SAN FRANCISCO -- It's not entirely planned, general manager John Mozeliak insists. It's not as though the Cardinals go into each season with the expectation that their bullpen will struggle in the early going, and then get fixed.
It's just turned out that way.
As St. Louis rides a deep and effective bullpen deep into October for a second consecutive season, it's hard to miss the parallels between the 2012 relief corps and the one the Redbirds relied so heavily upon in the 2011 postseason. Each time, the group has been filled with hard-throwing youngsters. Each time, the playoff bullpen looks a lot different from the one that started the year. And each time, there was a ton of worry about the unit in the first half of the season.
The story even has some echoes of the last Cardinals World Series champion team before '11, the 2006 team that featured a rookie named Adam Wainwright pitching the ninth. Still, according to Mozeliak, the strategy is broader than any particular notion that you can always fix your bullpen at midseason.
"One of the things I feel like you always do as a general manager is you sort of want to put a bow on your club by Christmas," Mozeliak said. "And one of the things I learned early on is that there's always time to get better. There's always time to spend money. There's always ways to try to improve your club."
That, fundamentally, is the lesson learned over the years. It's not, necessarily, specifically about the bullpen. The current Cardinals front office is always cognizant that opportunities to improve do not end when Spring Training begins.
It's just that there tend to be more opportunities to improve a bullpen than other parts of a roster. Witness this year, when prospects and a savvy trade made a big difference for the Cards.
"I don't think we've ever really had any preconceived notion of, that's the simplest place to get better," Mozeliak said. "But there's no doubt that when you look at availability, say you need a No. 1 starter, that's very hard to go get. They're not easy to acquire in terms of cost."
Some of the evolution of the 2012 bullpen was unforeseen. As Mozeliak points out, the Cardinals went to camp feeling confident about their bullpen. That was before Chris Carpenter and Kyle McClellan suffered serious injuries. Carpenter missed nearly the entire season, forcing Lance Lynn from a setup role into the starting rotation. McClellan did miss the whole year, taking away a versatile and valuable piece from the late innings.
On top of all of that, left-hander J.C. Romero didn't work out after signing to be the team's second left-hander. Romero was released in May, leaving the front office to plug in a series of lefties alongside Marc Rzepczynski, with varying degrees of success.
As a result, the Cards' bullpen was a problem early in the season. St. Louis had the league's third-worst bullpen ERA on July 1, and a team with strong starting pitching and a potent lineup was in danger of frittering away too many late leads to be able to contend.
Then help started to arrive. Trevor Rosenthal made his first appearance on July 18. Edward Mujica was acquired in a deal at the non-waiver Trade Deadline. Joe Kelly gave up his rotation spot and moved to the bullpen in September when Carpenter returned to the rotation.
Little by little, ineffective pieces gave way to effective ones, and a familiar pattern started to emerge. The bullpen, source of so much consternation in late spring, became a source of strength in late summer.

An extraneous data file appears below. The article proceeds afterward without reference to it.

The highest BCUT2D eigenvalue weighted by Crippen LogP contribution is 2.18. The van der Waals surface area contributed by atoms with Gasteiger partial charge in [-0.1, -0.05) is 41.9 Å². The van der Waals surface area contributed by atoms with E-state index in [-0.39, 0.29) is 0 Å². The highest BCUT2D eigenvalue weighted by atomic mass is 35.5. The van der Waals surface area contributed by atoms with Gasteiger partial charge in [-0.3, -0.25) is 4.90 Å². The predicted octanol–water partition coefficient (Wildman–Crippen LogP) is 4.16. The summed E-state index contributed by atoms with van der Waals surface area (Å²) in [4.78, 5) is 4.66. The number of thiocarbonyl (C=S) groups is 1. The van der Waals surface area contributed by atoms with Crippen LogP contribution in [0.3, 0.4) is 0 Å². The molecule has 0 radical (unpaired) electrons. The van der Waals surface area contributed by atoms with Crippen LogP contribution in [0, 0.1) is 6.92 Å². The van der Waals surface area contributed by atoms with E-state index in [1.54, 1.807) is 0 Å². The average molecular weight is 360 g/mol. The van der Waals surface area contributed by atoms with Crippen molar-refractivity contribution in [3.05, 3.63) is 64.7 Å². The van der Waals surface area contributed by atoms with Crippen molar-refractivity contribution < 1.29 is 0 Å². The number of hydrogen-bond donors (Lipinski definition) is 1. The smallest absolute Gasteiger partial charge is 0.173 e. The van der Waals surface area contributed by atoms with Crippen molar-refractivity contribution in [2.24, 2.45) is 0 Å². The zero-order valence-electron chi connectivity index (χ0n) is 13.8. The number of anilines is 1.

"It's huge for our club," manager Mike Matheny said. "We lost quite a few games between our starters and the back end, the eighth and ninth inning. The addition of an Edward Mujica was a great addition for us to come in and throw a very good seventh. And being able to have a Joe Kelly, who started for us but now fills in in the middle innings, and a Trevor Rosenthal, those guys have made a difference for us especially down the stretch."
Compared with the 2011 team, there's one big difference in the way that St. Louis upgraded its bullpen in '12. Nearly all of the improvements last year were external. The addition of Edwin Jackson to the starting rotation, via trade, allowed McClellan to move back to the bullpen after starting for much of the year. Octavio Dotel was acquired in trade. Arthur Rhodes signed as a free agent.
This time around, aside from Mujica, the biggest adds came from in-house. Rosenthal, Kelly and even Shelby Miller have contributed after emerging from the Cardinals' farm system. They're all developing as starters, but in the near term, they offer serious punch for the bullpen.
A team doesn't just happen to have guys like that sitting around. There has to be a commitment to drafting the kinds of pitchers who turn out that way, and the Cardinals have bolstered the number of power arms in their system in recent years.
"You may have a philosophy of going out and finding strong-armed strike-throwers, but you may not always have that," Mozeliak said. "Having said that, one of the things from the strategic standpoint that you're starting to see us have success with is taking guys that have power arms, that start in the Minor Leagues, and then for a year or two use them in the bullpen before they make the transition back to a starter."
It's worked out well so far, so there's little reason to think it will change. The Cardinals will keep drafting big arms. They will continue keeping their eyes open for in-season additions. And likely, they'll keep ending the season with good bullpens.
But if they happen to have a good one start to finish one of these years, nobody will complain.
Matthew Leach is a writer for MLB.com. Read his blog, Obviously, You're Not a Golfer and follow him on Twitter at @MatthewHLeach. This story was not subject to the approval of Major League Baseball or its clubs.